Church vs State: Contemporary Collecting Praxis



Opening Reception: February 13, 7-9 pm


Both governmental bodies and religious organizations have long histories in the collection of art that reflects the perceived dispositions of their communities. This practice continues to change and be changed by the dynamics of institutional identity, outside cultural pressure, and the natural cycles of civic participation.

Utah is not unique in that the state government plays a large role in shaping culture and social practice; however, what sets Utah apart is the influence of one specific religion—the Church of Jesus Christ of Latter-day Saints and its enormous influence on the identity, philosophy, and arts of the Beehive State.

Although both locally and nationally the culture of the LDS Church and its adherents are often depicted in opposition to those outside of the Church and vice-versa, such a reduction of the discourse is overly simplistic and does a disservice to the depth of the cultural production of Utahns, regardless of their religious or political affiliation. This exhibition seeks to inform this quandary by offering a glimpse of the art and artists that these prominent bodies— the State of Utah and the LDS Church—have recently chosen to add to their permanent collections.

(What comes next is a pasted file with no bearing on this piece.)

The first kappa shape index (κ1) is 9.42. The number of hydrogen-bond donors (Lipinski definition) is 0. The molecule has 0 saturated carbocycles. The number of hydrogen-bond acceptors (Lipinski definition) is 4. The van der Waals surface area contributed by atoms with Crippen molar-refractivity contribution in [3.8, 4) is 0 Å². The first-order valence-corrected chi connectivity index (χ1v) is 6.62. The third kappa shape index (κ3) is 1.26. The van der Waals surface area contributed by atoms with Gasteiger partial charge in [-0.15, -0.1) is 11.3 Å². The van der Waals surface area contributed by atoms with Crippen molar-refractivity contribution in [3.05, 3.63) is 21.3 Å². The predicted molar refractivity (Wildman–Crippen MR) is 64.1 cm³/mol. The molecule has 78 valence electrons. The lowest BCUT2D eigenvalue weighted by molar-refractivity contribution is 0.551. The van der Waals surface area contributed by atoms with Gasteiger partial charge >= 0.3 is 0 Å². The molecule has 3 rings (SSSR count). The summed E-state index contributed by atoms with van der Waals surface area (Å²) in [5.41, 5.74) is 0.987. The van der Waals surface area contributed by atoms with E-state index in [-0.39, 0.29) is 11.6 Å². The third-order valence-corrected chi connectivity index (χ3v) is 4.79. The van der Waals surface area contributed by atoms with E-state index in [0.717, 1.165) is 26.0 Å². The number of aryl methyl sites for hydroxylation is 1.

As is evident throughout the exhibition, the collecting practices of each institution differ. The state collection aims at gathering a diverse and almost encyclopedic picture of Utah’s cultural production regardless of subject matter and to provide Utah artists with financial support. While the LDS Church, especially through the practices of its museum, collects works that explore and celebrate notions of religiosity, spirituality and faith in relationship to the Mormon experience.

Here in Church vs. State, the collections of both institutions oppose, support and expand each other.

This exhibition was put together in collaboration with Felicia Baca and the Utah Division of Arts & Museums, and Laura Hurtado and the LDS Church History Museum.

With generous support from:
Sam And Diane Stewart